With the worldwide spread of the Coronavirus supply chains are currently partially interrupted, which leads to bottlenecks in production. In various European countries, 3D printing companies founded platforms to use additive manufacturing processes to create missing components, for example for ventilators produce and thus support the medical technology companies. Open source documents - for example for the 3D printing of protective face masks - were developed, made available online and serve as the basis for component production. The European Commissionon last week called on research clusters to report their 3D printers and get involved in the production of the materials they need.
Together with DRESDEN-concept and other partners builds biosaxony is currently setting up a network of 3D printing service providers throughout Saxony to supply clinics and other healthcare providers with the materials that are currently missing. The origin of the idea is the biosaxony accelerator team next3D about Dr. Ronny Grunert, which already supplies the pharmacy of the University Hospital Leipzig with urgently needed caps and sampling tubes using 3D printing technology.
Together with researchers from the medical faculty of the University of Dresden, the Helmholtz Center Dresden-Rossendorf, the Leibnitz Institute for Polymer Research e. V. and other research institutions are currently printing face protection visors for local hospitals. biosaxony coordinates the demand query, while DRESDEN-concept monitors the utilization of the printer capacities. More than 50 3D printers are now integrated here, with which almost 1.000 visor mounts can be produced per week. Orders from hospitals, care facilities and other healthcare providers are currently in the four-digit range, so that a scale-up is already being intensively considered.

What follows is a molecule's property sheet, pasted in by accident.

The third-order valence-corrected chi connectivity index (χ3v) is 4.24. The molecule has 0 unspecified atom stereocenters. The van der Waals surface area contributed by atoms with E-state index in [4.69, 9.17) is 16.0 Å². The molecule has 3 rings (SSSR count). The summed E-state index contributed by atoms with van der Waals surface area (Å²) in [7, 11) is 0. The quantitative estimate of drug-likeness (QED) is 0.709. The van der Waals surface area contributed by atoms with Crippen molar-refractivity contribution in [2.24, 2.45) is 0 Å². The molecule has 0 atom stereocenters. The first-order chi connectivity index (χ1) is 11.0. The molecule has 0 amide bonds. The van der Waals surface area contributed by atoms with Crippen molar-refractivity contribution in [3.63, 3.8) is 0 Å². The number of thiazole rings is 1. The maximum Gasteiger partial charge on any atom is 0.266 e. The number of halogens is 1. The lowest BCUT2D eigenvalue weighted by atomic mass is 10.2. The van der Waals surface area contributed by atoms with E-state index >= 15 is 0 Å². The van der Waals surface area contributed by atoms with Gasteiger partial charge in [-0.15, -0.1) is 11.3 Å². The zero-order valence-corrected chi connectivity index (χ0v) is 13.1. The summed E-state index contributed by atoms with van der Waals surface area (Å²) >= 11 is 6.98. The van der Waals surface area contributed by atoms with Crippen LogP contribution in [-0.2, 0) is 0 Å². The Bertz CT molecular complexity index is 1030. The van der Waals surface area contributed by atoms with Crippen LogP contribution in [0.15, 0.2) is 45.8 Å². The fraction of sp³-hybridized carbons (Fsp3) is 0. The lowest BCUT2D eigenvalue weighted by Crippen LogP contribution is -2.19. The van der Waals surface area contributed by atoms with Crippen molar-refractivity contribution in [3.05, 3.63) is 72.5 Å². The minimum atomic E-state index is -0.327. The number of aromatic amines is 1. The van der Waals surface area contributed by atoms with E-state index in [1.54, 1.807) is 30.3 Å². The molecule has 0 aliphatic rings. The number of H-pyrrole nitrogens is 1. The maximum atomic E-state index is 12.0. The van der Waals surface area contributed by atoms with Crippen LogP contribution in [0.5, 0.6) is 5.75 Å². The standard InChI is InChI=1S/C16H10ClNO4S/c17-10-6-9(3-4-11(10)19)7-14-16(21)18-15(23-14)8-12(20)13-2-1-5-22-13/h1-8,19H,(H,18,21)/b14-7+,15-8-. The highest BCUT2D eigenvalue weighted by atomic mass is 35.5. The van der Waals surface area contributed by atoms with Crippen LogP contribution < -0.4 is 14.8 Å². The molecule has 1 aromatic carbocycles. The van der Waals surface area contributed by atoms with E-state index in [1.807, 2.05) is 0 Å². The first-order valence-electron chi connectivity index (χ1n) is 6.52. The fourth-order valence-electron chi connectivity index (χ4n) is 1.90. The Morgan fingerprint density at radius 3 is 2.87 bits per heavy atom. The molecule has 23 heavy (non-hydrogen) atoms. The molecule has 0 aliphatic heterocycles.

Our special thanks also go to the companies involved, above all Spezi-Pack Karl Spethmann GmbH from Klingenberg and its managing director, Mr. Walters, who provided the visor plates free of charge.
Numerous companies inside and outside the network are converting their production so that delivery bottlenecks in the healthcare system can be eliminated. If you would like to be one of them, we look forward to hearing from you firstname.lastname@example.org, so that we can include you in our future reporting.
The German Medical Technology Association, BVMed, has today's announcement by EU Commissioner Stella Kyriakides to suspend the entry into force of the EU Medical Devices Regulation (MDR) on May 26, 2020 by one year as "an important signal for patient care and MedTech companies ” welcomed, says BVMed Managing Director Dr. Marc Pierre Moell. BVMed expects that the European Parliament and the Council will now quickly clear the way for the MDR postponement after the Commission's initiative. "Every day counts. Because the top priority of medical device companies in the coming weeks and months must be to make all the products necessary for medical care available to the population in sufficient numbers during the coronavirus pandemic," says Möll.
After a stroke, many sufferers suffer from speech disorders. In the brain, functions such as language are located in networks. After a stroke, these networks are disrupted. In a recent study, neurologists from the University Hospital Leipzig (UKL) headed by Prof. Dorothee Saur investigated how the human brain compensates for this damage. The work was published in the March issue of the journal "BRAIN", one of the world's most important journals for neurology.